Michael Hensel is at the podium addressing the topic of Performance-oriented Architecture.
Michael began his presentation by issuing the following set of challenges to architectural education:
- Architecture/ interdisciplinarity first?
- What does one need for 4/5 decades in practice?
- How are design problems formed?
- Education does not equate to teaching.
- Vertically Integrated Education.
- Inquiry and Repositioning Capacity as Integral part of Education
- Integrated Research and Teaching
- Local Themes and Conditions
- Understanding relational aspects (instead of segregating relations into pseudo-discourses)
- Data-Driven Design Performance-Oriented Design
To begin to answer these challenges, the question, “What do architects do?” becomes:
“What do architectures do? or What could architectures do?”
In this way, we can ask ourselves about what roles, functions,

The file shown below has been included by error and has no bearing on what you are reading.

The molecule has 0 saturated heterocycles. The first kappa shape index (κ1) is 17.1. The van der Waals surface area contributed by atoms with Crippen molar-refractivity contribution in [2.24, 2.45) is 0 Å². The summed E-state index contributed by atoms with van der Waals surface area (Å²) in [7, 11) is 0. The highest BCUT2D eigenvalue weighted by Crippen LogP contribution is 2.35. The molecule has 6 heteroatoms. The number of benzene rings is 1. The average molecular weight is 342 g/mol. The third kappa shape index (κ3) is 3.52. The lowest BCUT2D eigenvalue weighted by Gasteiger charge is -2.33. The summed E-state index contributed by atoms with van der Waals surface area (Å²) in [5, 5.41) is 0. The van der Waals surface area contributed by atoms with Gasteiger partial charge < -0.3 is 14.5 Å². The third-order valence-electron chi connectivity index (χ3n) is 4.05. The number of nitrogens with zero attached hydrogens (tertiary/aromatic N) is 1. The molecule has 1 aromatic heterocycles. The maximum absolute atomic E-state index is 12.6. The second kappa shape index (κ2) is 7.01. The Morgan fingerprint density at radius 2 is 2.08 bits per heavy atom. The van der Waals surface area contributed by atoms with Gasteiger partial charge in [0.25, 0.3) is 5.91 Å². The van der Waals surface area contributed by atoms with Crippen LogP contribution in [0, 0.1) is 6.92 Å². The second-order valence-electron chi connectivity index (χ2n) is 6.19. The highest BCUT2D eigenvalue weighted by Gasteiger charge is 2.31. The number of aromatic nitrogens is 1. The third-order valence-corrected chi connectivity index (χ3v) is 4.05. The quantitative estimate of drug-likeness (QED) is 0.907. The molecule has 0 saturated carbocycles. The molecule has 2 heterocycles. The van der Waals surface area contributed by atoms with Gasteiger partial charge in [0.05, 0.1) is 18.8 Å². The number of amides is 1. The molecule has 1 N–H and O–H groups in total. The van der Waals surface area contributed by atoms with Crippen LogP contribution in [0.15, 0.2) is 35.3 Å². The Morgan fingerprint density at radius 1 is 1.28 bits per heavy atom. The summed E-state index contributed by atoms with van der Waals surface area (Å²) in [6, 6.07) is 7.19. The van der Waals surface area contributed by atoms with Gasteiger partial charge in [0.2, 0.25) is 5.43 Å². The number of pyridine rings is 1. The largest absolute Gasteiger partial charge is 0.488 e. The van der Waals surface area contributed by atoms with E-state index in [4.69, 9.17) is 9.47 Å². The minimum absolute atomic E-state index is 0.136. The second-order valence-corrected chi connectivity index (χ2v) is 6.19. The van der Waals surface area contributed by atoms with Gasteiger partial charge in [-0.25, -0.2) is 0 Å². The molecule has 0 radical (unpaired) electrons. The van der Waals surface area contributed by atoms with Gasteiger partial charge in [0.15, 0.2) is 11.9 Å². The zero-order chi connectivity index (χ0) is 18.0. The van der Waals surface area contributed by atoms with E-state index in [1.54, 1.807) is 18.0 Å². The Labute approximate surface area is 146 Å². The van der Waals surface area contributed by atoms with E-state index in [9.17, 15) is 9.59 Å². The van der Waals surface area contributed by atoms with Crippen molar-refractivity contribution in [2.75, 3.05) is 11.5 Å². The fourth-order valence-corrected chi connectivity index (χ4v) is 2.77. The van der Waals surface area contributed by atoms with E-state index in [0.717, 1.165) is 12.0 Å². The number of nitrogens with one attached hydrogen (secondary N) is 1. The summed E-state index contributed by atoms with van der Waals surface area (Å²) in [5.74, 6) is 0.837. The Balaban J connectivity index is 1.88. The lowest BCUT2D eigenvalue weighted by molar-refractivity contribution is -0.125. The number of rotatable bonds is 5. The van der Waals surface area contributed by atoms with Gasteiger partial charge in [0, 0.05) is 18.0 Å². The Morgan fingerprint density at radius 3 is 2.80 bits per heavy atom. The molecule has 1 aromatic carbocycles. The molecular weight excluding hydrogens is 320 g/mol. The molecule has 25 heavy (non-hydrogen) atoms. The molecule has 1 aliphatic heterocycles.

“The (architecture’s) performance… becomes a function of the contituent systems that together form its performative envelope: material surfaces, differential climate spaces, activities and visitors…”
A similar notion was described by Kenzo Kuma at the AA. (the lecture was transcribed later into the publication Anti-Object. From this point of view, the architecture starts to look less and less like an object with a context and more like a set of relations and varying degrees of change and conditions.
Hensel described “Architectural mediation” as a feedback loop by which the physical/biological world is enhanced by architecture. This means that ARCHITECTURE is the elements whereby that mediation takes place.
Performance-oriented design is not just about data collection, it is how you relate and resolve what you collect in your design process.